Solid, useful, and beautiful. Such are the three Vitruvian principles – the filter though which a building can be analyzed to determine its degree of success or failure. How can a building be structurally sound… as well as support its use… while also exhibiting beauty? Can these three seemingly conflicting ideas be melded into one?
These are the kinds of questions we’ve been asking ourselves lately. We’ve always known that our building cannot just be beautiful or, on the other side of that coin, be all about structure. But this realization has becoming increasingly important to us in that last few days, as we’ve been preparing our proposal for the knowledgeable eyes of Charleston’s Design Review Committee. Architecture is not simply art, but it’s not just the process of building either. The key to the Vitruvian principles is interweaving “firmitas, utilitas, and venustas” together – achieving a kind of symbiosis between all three. The idea of “better together than separate” is essential here.
This has been our objective this weekend, especially. We’ve been continually checking our design through the filter of its structure and usage, and vice versa. As the pavilion becomes more and more finalized, it must become more and more practical. Likewise, as the building becomes more practical, it must still be a beautiful piece of architecture for the community to enjoy. It’s been fascinating to watch how the design of the pavilion has morphed into something buildable and functional yet still lovely.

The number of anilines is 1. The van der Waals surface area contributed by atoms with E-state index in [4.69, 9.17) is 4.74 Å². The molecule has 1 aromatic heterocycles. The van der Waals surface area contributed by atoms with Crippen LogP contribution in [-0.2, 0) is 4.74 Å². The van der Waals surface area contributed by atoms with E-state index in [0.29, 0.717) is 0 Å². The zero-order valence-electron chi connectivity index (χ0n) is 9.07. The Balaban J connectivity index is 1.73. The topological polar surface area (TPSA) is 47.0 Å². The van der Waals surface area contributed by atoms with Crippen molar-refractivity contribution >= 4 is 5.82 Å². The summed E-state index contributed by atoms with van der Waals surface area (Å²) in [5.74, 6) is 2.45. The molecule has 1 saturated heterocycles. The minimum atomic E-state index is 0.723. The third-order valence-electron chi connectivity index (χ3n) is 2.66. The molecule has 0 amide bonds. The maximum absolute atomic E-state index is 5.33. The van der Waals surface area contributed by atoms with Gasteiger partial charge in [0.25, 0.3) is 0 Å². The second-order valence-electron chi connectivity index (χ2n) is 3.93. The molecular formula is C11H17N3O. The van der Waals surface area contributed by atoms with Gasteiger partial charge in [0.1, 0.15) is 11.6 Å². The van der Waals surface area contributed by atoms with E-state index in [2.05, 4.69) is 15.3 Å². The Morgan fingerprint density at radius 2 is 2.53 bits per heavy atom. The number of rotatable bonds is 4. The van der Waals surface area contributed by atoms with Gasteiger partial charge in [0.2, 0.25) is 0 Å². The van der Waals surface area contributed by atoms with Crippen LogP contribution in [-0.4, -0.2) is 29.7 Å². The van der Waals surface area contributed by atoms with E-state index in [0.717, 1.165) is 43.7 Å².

But this is what makes architecture so unique, in my opinion. It is both poetic and pragmatic – beautiful and usable. A real building is starting to take shape here in studio. Combining “firmitas, utilitas, and venustas” has made our pavilion all the richer, and the five of us are excited that we’re finally arriving at this point. Our hope is that the Design Review Committee will feel the same during our presentation this Tuesday.